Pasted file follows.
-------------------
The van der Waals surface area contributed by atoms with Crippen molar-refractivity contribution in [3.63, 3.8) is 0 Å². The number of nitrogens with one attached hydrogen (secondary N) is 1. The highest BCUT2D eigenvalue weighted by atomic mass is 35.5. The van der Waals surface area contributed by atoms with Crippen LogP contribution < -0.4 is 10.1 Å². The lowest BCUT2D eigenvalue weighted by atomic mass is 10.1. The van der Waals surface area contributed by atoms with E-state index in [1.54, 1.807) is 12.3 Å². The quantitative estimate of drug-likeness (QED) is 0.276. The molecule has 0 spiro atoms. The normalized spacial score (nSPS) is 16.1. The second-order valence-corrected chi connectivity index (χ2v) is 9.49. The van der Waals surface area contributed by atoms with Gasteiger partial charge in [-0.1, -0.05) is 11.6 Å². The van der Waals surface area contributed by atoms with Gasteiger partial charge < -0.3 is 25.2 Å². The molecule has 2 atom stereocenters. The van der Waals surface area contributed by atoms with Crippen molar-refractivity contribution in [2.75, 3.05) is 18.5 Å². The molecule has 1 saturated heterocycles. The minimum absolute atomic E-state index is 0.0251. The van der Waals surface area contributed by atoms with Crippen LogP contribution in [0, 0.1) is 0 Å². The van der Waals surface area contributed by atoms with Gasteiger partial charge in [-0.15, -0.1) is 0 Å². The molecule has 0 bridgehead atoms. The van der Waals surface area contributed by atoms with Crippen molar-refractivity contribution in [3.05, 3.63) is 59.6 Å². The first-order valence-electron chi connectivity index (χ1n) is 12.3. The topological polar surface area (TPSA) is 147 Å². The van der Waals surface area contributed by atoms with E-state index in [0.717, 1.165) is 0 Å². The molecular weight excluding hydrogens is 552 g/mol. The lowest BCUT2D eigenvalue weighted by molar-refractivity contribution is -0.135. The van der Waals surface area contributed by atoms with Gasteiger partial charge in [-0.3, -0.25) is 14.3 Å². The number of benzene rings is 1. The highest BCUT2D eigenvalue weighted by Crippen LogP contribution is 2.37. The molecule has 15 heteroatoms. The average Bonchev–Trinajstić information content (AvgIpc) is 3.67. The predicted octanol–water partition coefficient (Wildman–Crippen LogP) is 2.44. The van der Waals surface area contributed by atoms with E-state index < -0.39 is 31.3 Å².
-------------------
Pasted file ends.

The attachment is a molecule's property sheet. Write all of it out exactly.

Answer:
The van der Waals surface area contributed by atoms with Crippen molar-refractivity contribution in [3.63, 3.8) is 0 Å². The number of nitrogens with one attached hydrogen (secondary N) is 1. The highest BCUT2D eigenvalue weighted by atomic mass is 35.5. The van der Waals surface area contributed by atoms with Crippen LogP contribution < -0.4 is 10.1 Å². The lowest BCUT2D eigenvalue weighted by atomic mass is 10.1. The van der Waals surface area contributed by atoms with E-state index in [1.54, 1.807) is 12.3 Å². The quantitative estimate of drug-likeness (QED) is 0.276. The molecule has 0 spiro atoms. The normalized spacial score (nSPS) is 16.1. The second-order valence-corrected chi connectivity index (χ2v) is 9.49. The van der Waals surface area contributed by atoms with Gasteiger partial charge in [-0.1, -0.05) is 11.6 Å². The van der Waals surface area contributed by atoms with Gasteiger partial charge < -0.3 is 25.2 Å². The molecule has 2 atom stereocenters. The van der Waals surface area contributed by atoms with Crippen molar-refractivity contribution in [2.75, 3.05) is 18.5 Å². The molecule has 1 saturated heterocycles. The minimum absolute atomic E-state index is 0.0251. The van der Waals surface area contributed by atoms with Crippen LogP contribution in [0, 0.1) is 0 Å². The van der Waals surface area contributed by atoms with Gasteiger partial charge in [-0.15, -0.1) is 0 Å². The molecule has 0 bridgehead atoms. The van der Waals surface area contributed by atoms with Crippen molar-refractivity contribution in [3.05, 3.63) is 59.6 Å². The first-order valence-electron chi connectivity index (χ1n) is 12.3. The topological polar surface area (TPSA) is 147 Å². The van der Waals surface area contributed by atoms with E-state index in [0.717, 1.165) is 0 Å². The molecular weight excluding hydrogens is 552 g/mol. The lowest BCUT2D eigenvalue weighted by molar-refractivity contribution is -0.135. The van der Waals surface area contributed by atoms with Gasteiger partial charge in [-0.3, -0.25) is 14.3 Å². The number of benzene rings is 1. The highest BCUT2D eigenvalue weighted by Crippen LogP contribution is 2.37. The molecule has 15 heteroatoms. The average Bonchev–Trinajstić information content (AvgIpc) is 3.67. The predicted octanol–water partition coefficient (Wildman–Crippen LogP) is 2.44. The van der Waals surface area contributed by atoms with E-state index < -0.39 is 31.3 Å².